The last drink I had is one I don’t remember. I wonder how many other people can say that? Probably many. I remember part of the night, I remember what I wore, I remember at least one of the places I visited, but that last drink or the several before it are less than a blur.
New Year’s Eve, 1994. I was in a local bar with a few friends. We had started drinking early and long after the apple had dropped in New York City, we were still drinking heartily. I remember dancing and drinking and bumming cigarettes from strangers. I don’t remember the walk to an apartment I reportedly visited. I don’t remember the car I got in or who was driving it. I don’t remember how I ended up battered and violated and bloody in some bushes behind a bus stop, a mile from my home.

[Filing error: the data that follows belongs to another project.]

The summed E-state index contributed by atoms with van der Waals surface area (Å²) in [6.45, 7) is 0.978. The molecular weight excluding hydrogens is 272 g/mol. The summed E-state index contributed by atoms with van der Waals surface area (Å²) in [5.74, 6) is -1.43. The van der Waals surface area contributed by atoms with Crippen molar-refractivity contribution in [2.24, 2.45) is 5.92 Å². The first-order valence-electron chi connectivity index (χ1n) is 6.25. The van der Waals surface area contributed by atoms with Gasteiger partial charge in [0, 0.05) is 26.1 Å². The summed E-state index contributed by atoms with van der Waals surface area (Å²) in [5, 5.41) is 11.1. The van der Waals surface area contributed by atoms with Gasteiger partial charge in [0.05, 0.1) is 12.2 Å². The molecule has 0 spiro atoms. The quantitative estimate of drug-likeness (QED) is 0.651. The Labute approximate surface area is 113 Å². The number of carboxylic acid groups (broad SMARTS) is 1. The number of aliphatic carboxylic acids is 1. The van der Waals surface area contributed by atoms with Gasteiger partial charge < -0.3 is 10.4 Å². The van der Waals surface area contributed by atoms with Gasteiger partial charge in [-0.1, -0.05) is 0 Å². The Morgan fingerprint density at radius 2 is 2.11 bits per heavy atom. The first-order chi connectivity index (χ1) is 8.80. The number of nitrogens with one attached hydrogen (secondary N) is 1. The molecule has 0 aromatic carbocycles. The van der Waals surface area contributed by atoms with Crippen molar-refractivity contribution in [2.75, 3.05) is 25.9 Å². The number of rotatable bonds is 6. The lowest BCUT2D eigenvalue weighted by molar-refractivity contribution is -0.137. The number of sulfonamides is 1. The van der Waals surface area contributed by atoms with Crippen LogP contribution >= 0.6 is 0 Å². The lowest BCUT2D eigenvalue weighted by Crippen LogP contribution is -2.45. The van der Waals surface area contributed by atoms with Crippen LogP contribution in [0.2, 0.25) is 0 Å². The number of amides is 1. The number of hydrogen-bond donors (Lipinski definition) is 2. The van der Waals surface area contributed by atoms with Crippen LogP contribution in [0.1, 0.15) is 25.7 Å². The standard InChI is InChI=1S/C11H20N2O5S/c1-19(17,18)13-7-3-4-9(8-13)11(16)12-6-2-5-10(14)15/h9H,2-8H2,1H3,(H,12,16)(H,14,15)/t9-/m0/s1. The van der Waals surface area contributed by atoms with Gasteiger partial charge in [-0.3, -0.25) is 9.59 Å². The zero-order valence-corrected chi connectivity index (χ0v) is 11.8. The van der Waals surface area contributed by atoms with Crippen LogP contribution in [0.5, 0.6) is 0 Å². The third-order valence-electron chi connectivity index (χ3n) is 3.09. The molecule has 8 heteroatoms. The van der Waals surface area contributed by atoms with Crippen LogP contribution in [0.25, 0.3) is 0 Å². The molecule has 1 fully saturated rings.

My shrink told me that I had probably been drugged, but I still think she only said that to make me feel better. Maybe I had, maybe I hadn’t, but the harsh realization was that the position I found myself in happened because I was drunk. Most rape victims think the rape is somehow their fault and I was no different. Years later, I still believe it is no one else’s fault but mine.
After finding my way back home with only a portion of my clothing, and one shoe, I slept for two days. I awoke, vowing never, ever, to drink again. And, I never did. The feeling of loss of control is never one that appealed to me. I don’t like flying in planes, or hurling down ski slopes, so why did I let myself accept this loss of control? Maybe my drinking didn’t feel like a loss of control until I had hit the bottom.